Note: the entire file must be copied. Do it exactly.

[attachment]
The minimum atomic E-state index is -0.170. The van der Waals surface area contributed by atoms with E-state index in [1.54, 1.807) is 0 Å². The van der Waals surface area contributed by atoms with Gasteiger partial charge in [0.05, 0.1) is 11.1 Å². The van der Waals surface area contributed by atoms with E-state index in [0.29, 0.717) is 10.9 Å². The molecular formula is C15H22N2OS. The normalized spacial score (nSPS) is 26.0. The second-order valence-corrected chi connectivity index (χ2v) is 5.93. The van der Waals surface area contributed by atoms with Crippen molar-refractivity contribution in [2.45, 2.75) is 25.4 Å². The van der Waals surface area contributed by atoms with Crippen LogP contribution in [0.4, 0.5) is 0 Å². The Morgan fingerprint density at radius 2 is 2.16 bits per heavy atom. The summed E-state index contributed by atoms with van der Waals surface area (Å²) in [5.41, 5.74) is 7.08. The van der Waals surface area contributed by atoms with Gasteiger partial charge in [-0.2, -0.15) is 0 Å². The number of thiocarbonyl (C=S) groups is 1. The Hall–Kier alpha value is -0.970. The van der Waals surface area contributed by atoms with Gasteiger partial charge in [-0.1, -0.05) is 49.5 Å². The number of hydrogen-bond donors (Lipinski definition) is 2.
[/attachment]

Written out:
The minimum atomic E-state index is -0.170. The van der Waals surface area contributed by atoms with E-state index in [1.54, 1.807) is 0 Å². The van der Waals surface area contributed by atoms with Gasteiger partial charge in [0.05, 0.1) is 11.1 Å². The van der Waals surface area contributed by atoms with E-state index in [0.29, 0.717) is 10.9 Å². The molecular formula is C15H22N2OS. The normalized spacial score (nSPS) is 26.0. The second-order valence-corrected chi connectivity index (χ2v) is 5.93. The van der Waals surface area contributed by atoms with Crippen molar-refractivity contribution in [2.45, 2.75) is 25.4 Å². The van der Waals surface area contributed by atoms with Crippen LogP contribution in [0.4, 0.5) is 0 Å². The Morgan fingerprint density at radius 2 is 2.16 bits per heavy atom. The summed E-state index contributed by atoms with van der Waals surface area (Å²) in [5.41, 5.74) is 7.08. The van der Waals surface area contributed by atoms with Gasteiger partial charge in [-0.2, -0.15) is 0 Å². The number of thiocarbonyl (C=S) groups is 1. The Hall–Kier alpha value is -0.970. The van der Waals surface area contributed by atoms with Gasteiger partial charge in [-0.1, -0.05) is 49.5 Å². The number of hydrogen-bond donors (Lipinski definition) is 2.